The United States has seen its highest syphilis rates in 20 years. Syphilis is a sexually transmitted disease that can have permanent side effects if left untreated, and health professionals are taking action to inform. Between 2013 and 2016, the number of syphilis cases tripled in Mississippi.
Mississippi is the state with the highest rate of STIs and is ranked third in syphilis cases.
Health educator Kayla Johnson said syphilis is treatable but has to be caught in time.
“If it does progress to those upper stages then, while it can be cured, it doesn’t repair any of the damage that may have been done.”
Divided into four stages, syphilis can start off as a painless, round sore in the primary stage. These sores can develop into a rash on the genitalia and hands in the secondary stage. While syphilis is typically nonfatal when treated, the tertiary and neurosyphilis stages’ symptoms include blindness, paralysis, dementia and even death.
The latent stage of syphilis is a period of time where there are no signs and symptoms of syphilis, coming in between the tertiary and secondary stage. Early latent syphilis refers to syphilis where the infection occurred less than 12 months ago, while late latent syphilis refers to infection occurring more than 12 months ago.
Mississippi saw a 68% increase from 2017 to 2018 with early latent syphilis cases, going from 555 reported new cases in 2017 to 937 in 2018. Forrest County had 32 early latent syphilis cases in 2018, up from 11 in 2017. Of the 937 cases of early latent syphilis in Mississippi in 2018, 636 men were diagnosed.
Syphilis is treated either with one shot of penicillin or an antibiotic that can cure a patient who has had syphilis for less than a year. More doses/other treatments are needed for patients with later stages of syphilis.
Planned Parenthood’s Hattiesburg location is one option for people to get tested and treated for STIs. Vice president of patient services Jose Delgado manages several Planned Parenthood locations throughout the Southeast. He believes the reason for the comeback of syphilis in states like Mississippi is because of a lack of sex education among other issues.
“Syphilis is an STI that hasn’t been common for a long time,” Delgado said. “So when I hear syphilis is making a comeback, to me, that’s almost in the same vein of hearing measles are making a comeback.”
It is possible for the patient to not receive treatment and live with syphilis for years without any signs or symptoms. Hinds currently has the highest rate and number of all STIs in Mississippi with 203 of the 937 early latent syphilis cases in 2018 coming from Hinds.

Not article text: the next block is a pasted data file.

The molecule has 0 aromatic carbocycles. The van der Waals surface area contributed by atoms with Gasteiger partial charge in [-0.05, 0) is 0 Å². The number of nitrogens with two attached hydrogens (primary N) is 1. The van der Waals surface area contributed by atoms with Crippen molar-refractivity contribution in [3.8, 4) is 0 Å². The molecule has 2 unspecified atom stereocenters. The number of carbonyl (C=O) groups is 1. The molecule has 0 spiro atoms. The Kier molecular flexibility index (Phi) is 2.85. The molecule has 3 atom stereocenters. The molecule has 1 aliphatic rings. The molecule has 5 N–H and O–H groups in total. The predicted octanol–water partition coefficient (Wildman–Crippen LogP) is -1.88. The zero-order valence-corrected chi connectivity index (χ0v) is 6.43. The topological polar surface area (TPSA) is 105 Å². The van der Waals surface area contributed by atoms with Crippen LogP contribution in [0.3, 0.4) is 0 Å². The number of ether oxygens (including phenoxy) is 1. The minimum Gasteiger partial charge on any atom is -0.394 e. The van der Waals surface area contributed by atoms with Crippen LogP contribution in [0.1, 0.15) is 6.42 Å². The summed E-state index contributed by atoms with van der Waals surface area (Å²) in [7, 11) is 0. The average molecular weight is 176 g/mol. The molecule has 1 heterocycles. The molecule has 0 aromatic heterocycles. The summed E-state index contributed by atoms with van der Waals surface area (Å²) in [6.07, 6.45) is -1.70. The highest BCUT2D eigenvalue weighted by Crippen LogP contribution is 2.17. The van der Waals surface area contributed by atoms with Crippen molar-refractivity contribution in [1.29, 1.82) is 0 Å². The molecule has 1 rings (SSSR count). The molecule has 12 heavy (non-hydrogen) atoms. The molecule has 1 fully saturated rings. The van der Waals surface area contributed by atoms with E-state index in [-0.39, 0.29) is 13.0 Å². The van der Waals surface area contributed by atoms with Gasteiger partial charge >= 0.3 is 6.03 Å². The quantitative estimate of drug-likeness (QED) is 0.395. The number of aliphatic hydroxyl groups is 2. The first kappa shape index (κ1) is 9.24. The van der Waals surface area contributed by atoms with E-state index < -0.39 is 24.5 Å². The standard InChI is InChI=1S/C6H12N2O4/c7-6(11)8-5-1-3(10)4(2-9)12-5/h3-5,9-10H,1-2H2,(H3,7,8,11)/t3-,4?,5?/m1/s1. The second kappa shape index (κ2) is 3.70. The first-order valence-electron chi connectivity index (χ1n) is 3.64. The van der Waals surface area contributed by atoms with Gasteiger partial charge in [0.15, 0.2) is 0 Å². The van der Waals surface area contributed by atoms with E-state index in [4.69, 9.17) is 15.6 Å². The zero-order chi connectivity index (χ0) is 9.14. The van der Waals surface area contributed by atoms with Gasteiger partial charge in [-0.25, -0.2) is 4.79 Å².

Johnson said students come in to treat STDs frequently, and Moffit offers an RPR screening, which involves drawing blood to detect syphilis.
Working as a health educator and promotions coordinator for the campus clinic at the University of Southern Mississippi, Johnson said her workplace creates specific events tailored towards college students. One of these events, “Man-up Monday,” is meant to encourage men to get tested for STDs.
The founding of an event like Moffitt Health Center’s “Man-up Monday” is in part due to the prevalence of syphilis among men who have sex with men, who made up 64% of new syphilis cases between 2017 and 2018.
“For guys, it’s still tricky just getting them to come to the doctor, especially just for a regular checkup,” Johnson said.
Robin Carmichael from the Forrest County Health Department believes the reason Mississippi has such a high rate of STIs is due to a lot of things, particularly funding.
“It’s a lot of factors, a lot of barriers. Socioeconomics and your environment,” Carmichael said. “Because of those barriers, even with transportation. You know, Mississippi is a poverty state so all that is linking to why.”
Carmichael said that syphilis is not particularly an issue with college students, but it is on the rise for everyone. As a whole, getting tested and practicing safe sex is recommended by nearly all health professionals.
“Get tested, get tested, get tested. We don’t want [STI testing] to be a stigmatized thing,” Johnson said.